We also met these guys who were also stuck in Salida during their quest to RideTheDivide.com ~ Canada to Mexico. Half of 'em made it this far, only two or three of this group finished. Two of their frames were broken when they got here. Since we rented a hotel room, we let them stay in the RV (only after showers). After they left two of them, we befriended Mike and spent a lot of time with him also taking him with us to the Royal Gorge.
We survived Salida and got out after being stuck there for 14 days. It was the last trip we did on Dell's buck because we turned down business trips then started to arrange for our exit. We were stuck because four of the wrong hoses showed up and we ended up driving to Denver to find the correct hose to fix the RV. After this we still had significant repairs to do to the RV over the next year before we left. We have learned that no matter how much you spend on these RVs, the more systems you have, the more problems you have. Warranties don't mean much either ~ extended or factory. They somehow get you as experts of writing warranties and service contracts ~ they are not experts at keeping your RV going and you happy. So buyer beware, be prepared for the life of leisure in an RV is an illusion, it's a house and all those associated repairs and maintenance; it's a large truck and all repairs and maintenance; it's also self contained with repairs and maintenance; plus it's an earthquake every time you move it, and deteriorates if it sits without use. RVs are not for everyone, we'll probably always have one 'cause we love it.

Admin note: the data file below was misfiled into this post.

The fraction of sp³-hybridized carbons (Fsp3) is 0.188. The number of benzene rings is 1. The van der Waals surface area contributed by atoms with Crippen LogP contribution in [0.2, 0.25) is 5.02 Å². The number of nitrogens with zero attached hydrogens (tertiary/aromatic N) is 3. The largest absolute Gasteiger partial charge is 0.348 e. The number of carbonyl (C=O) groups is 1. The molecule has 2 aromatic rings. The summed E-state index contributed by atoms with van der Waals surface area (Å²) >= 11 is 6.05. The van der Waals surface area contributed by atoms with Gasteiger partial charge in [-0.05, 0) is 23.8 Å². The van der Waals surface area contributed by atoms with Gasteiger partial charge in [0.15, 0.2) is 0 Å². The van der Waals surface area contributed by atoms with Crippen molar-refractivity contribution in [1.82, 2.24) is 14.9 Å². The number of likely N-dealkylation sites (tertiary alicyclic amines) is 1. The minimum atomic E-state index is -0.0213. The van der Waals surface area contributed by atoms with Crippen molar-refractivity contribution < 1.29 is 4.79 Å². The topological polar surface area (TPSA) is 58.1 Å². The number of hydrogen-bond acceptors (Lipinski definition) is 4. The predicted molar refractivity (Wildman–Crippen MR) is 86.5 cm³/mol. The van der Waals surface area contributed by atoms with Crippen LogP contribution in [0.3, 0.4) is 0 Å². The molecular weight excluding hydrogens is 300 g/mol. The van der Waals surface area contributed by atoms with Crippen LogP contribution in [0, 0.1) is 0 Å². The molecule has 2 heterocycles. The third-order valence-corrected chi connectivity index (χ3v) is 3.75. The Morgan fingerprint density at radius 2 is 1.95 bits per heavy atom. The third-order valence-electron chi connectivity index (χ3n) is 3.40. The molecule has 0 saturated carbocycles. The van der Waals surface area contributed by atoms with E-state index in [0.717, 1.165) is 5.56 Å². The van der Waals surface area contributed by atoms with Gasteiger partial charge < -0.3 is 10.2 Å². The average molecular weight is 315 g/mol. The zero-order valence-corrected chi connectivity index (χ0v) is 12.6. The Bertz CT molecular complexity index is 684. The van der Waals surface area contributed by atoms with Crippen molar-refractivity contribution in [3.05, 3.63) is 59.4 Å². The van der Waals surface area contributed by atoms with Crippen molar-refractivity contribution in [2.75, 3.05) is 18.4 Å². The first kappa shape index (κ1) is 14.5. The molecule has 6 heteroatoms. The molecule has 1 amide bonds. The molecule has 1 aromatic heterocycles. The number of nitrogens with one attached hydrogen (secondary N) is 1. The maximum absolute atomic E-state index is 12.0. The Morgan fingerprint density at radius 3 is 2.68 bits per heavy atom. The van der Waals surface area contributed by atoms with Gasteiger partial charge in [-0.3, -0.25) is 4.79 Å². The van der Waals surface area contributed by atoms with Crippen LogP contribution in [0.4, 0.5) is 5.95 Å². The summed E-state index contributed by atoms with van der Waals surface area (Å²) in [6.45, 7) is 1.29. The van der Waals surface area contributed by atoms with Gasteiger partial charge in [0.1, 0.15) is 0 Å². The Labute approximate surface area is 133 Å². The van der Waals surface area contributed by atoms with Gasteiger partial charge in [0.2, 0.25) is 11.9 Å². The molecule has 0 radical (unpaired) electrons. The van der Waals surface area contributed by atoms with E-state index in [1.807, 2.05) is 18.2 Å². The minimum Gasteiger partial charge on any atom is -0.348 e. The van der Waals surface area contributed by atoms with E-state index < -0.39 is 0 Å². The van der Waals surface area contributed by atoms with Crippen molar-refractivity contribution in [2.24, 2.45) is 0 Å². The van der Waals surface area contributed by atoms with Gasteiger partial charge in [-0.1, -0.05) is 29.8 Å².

>> So we got ready to live in the RV and the Japanese were apparently interested enough to TV it on NHK...